I've just realised it has been a month since I last posted. That is too long, so my humble apologies. For those of you who aren't aware I have been guest posting on eConsultancy as well (follow me on facebook/twitter if you want to get all the updates!), so I have been busy still. Anyway, moving onwards, I thought today I'd look at a little side project that I've been working on looking at a website where the conversion takes place off site. This adds a level of complication that you spend half your life looking at solving. This is especially pertinent for those sites whose sales process is completely offline (eg lead generation websites) or where the sale process is online but on another site (eg PayPal, eBay, Amazon, etc). Here are my top five tips on how to get better analytics:
1: Collect as much data as you can
This may sound blindingly obvious, but if your users complete the sale offsite, collect the last possible point that they're on your site as your conversion point. By that, I don't mean the last page (because many pages have a 'checkout' link that will point out of your site). What you can do instead is tag up the outbound link so that you can collect the data.
In Google Analytics you need to collect the information as a faux page view using the _trackPageview parameter. This effectively reloads your tag when a user clicks on a link with a custom value for your page url. I'd recommend you choose wisely as you don't want to use a link that is later going to be used as a proper page. Google has a very good example of how to do this on their support site:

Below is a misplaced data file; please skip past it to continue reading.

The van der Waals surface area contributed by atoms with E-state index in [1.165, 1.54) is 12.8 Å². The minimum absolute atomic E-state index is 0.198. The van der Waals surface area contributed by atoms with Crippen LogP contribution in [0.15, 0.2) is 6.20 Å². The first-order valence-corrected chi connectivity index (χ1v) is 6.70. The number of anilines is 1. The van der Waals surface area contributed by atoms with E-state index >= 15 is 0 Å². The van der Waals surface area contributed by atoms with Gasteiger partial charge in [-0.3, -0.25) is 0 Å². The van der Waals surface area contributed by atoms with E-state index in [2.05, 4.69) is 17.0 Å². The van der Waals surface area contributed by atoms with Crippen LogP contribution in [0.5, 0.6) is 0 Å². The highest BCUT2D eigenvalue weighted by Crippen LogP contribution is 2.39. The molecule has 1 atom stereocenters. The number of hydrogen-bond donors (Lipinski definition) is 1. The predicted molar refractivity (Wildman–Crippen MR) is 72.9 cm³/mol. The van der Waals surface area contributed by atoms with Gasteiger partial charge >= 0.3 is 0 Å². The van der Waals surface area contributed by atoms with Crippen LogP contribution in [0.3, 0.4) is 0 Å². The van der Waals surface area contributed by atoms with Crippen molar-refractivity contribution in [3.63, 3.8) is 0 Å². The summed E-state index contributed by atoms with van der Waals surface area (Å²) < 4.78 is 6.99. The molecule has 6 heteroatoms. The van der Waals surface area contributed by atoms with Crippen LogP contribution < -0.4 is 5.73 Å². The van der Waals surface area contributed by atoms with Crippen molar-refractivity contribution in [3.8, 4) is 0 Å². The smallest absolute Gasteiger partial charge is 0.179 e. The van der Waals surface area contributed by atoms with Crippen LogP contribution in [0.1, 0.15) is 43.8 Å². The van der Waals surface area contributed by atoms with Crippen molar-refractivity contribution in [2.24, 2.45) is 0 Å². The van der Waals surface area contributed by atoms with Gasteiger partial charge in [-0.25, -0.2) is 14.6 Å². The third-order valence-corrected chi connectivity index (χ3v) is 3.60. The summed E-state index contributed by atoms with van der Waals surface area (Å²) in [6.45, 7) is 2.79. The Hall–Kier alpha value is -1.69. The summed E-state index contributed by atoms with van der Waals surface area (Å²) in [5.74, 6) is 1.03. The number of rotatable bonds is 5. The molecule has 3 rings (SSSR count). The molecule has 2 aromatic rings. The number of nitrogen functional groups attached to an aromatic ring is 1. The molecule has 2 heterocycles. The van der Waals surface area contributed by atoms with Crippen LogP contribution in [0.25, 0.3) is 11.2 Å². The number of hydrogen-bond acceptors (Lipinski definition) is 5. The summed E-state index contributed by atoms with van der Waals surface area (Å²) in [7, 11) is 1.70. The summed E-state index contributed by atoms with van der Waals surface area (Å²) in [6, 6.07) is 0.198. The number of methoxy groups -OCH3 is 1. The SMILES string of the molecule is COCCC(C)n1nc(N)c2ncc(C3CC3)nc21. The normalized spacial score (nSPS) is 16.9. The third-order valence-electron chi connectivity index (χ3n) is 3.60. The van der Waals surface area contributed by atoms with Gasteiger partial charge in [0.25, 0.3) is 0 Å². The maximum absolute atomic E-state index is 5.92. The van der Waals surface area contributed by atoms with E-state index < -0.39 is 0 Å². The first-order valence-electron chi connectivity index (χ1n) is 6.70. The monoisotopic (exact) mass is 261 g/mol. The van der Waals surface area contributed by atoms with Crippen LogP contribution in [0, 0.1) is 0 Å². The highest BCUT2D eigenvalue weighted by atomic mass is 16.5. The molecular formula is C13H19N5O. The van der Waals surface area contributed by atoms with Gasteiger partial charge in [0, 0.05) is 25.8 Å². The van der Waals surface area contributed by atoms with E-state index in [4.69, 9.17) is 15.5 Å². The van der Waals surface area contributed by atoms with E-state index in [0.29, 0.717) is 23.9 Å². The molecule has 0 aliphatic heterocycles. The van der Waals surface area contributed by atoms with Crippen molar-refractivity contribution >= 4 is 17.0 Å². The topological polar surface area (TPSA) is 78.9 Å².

This onclick event is something that can be used in SiteCatalyst as well to much greater effect. As well as being able to set up custom links on any page, you can also do the same in your downloads reports and your exit link report. You can also include in your onclick event LinkTrackVars and LinkTrackEvents (look them up in the help under codes 1452 and 1453 on how to complete these from a technical point of view).
I'm sure that all other tools have something equivalent you can use with an onclick event - talk to your account managers and they'll be able to tell you.
As with all of these work arounds you need to be wary that you aren't measuring your end goal. This is just the last available point you can collect data to. What you would see if you could look at the whole data set may be that different traffic sources, partnerships, etc convert in different manners - but you have less control over that. What you do have control over is your website and how many of them you can get across that divide.
2: Use all the data that is collected
Frequently I find people who have collected a whole host of data on one system not comparing it to a whole host of data they've been given from another system. The most frequently used response to this is that they don't match up and you are comparing apples with oranges. Those of you who have been paying attention may have noticed that I even said as much in my last post - you can't compare analytics systems.
|Early Analytics experts showing that there is a link between conversion and rotation of the screen|